American Idol recap: Husker Do's and Don'ts
As American Idol enters the third week of its seventh season, it’s clear the show’s producers have taken into account all the criticism fans and pundits threw their way last year. As my colleague Jessica Shaw and I discuss in the most recent installment of Idolatry, Idol is packing its episodes with successful auditions, and that’s led to a precipitous (and applause-worthy) drop in screen time for elderly ladies in skimpy feathered dresses and dudes in lederhosen. Better still, the judges seem to have steered away from giving wedgies to 50-pound weaklings; I wouldn’t blame Fox execs if they wanted to roll out an end-of-episode tagline declaring, ”No person of diminished mental and/or emotional capacity was harmed in the making of this episode.”
And yet, while I can’t argue against these improvements, I’d be lying if I didn’t note that I feel something’s missing from the kinder, gentler Idol. The whole experience has been akin to eating kielbasa without the horseradish. I mean, just because you don’t want a whole jar of the pungent root doesn’t mean you want a meal without some sting, some tingle, and a few brutal barbs delivered in a bored British accent, either.
And so, at the risk of sounding like an ingrate who got exactly what he ordered and is now offering up a list of ”helpful suggestions” to the chef, I’m offering three things I’d have tweaked to bring tonight’s Idol episode closer to perfection — followed by three things the show got exactly right.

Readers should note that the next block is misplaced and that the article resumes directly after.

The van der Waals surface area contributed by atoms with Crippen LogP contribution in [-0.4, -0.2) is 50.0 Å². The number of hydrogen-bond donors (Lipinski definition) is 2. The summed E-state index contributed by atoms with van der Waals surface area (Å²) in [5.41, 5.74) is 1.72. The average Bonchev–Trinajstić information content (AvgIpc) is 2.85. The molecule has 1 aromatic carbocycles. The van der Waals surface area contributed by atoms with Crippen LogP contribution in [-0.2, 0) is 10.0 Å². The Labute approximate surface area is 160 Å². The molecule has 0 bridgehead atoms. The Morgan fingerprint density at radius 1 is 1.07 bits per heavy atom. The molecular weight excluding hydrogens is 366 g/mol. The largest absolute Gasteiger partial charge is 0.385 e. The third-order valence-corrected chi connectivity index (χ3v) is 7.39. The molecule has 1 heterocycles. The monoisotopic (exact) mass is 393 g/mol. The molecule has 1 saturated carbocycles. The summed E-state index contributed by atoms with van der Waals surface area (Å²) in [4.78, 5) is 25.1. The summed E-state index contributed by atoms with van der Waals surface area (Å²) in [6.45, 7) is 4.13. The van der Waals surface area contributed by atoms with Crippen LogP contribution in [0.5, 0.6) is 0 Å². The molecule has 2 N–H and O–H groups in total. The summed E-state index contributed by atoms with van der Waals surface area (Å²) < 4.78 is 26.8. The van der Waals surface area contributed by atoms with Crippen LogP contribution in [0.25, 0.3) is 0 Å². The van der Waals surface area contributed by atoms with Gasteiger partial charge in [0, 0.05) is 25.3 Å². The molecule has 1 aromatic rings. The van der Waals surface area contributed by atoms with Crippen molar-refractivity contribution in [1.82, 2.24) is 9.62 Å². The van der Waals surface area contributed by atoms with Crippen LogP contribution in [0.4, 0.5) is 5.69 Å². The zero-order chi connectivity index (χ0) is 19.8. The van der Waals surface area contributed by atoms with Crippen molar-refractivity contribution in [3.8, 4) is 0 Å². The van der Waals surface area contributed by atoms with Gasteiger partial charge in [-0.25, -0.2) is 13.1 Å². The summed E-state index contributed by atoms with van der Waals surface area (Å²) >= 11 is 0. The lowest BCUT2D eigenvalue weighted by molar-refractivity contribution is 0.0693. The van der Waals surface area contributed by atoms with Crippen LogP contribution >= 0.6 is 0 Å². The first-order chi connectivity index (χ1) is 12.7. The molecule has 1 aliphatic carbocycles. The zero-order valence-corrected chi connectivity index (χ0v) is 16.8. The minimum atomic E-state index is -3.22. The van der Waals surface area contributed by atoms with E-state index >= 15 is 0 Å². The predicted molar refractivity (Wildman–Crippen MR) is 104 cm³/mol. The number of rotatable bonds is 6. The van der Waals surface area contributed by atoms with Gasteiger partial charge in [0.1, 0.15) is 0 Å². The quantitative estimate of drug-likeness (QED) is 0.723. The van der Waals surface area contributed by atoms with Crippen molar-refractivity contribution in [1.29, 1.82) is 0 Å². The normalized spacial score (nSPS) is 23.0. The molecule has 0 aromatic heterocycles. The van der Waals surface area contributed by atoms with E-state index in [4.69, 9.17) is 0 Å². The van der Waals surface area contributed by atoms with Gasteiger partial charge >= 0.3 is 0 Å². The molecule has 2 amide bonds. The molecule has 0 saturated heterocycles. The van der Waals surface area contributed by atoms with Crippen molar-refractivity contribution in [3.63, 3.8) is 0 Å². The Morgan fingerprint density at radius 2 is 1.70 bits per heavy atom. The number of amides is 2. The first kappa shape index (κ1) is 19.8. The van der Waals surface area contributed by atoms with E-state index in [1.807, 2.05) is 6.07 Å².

1. Please remove Simon’s psychic muzzle At the risk of courting a repeat of Bush Baby-gate, when did Simon Cowell turn into Mister Rogers? Yeah, okay, maybe there was something initially endearing about Chris Bernheisel, but when the guy performed a handstand midway through his butchery of Kelly Clarkson’s ”Since U Been Gone,” he crossed the line from bubbly Idol enthusiast to just another obnox seeking his 15 minutes. So perhaps one of you can explain to me why Simon’s critique — ”I like you. I love the bribes, the presents, the sucking up. But the singing wasn’t good enough” — was such a nonstarter. It couldn’t have been the sweatshirt Chris offered up to Simon (after all, I didn’t see a V-neck!); maybe it was the stuffed pony the guy brought for an absent Paula Abdul?
Then again, if Simon felt some debt of gratitude toward Chris, he should’ve encouraged him to enroll in some basic English courses, the better to avoid malapropisms like dubbing his Idol audition as the ”biggest life-alternating” event he’d experienced. Instead, we got Simon and Randy proposing that Chris cover the Idol finale for his local Fox affiliate? At least Chris’ dad and grandmother responded to said news with the appropriate stony silence.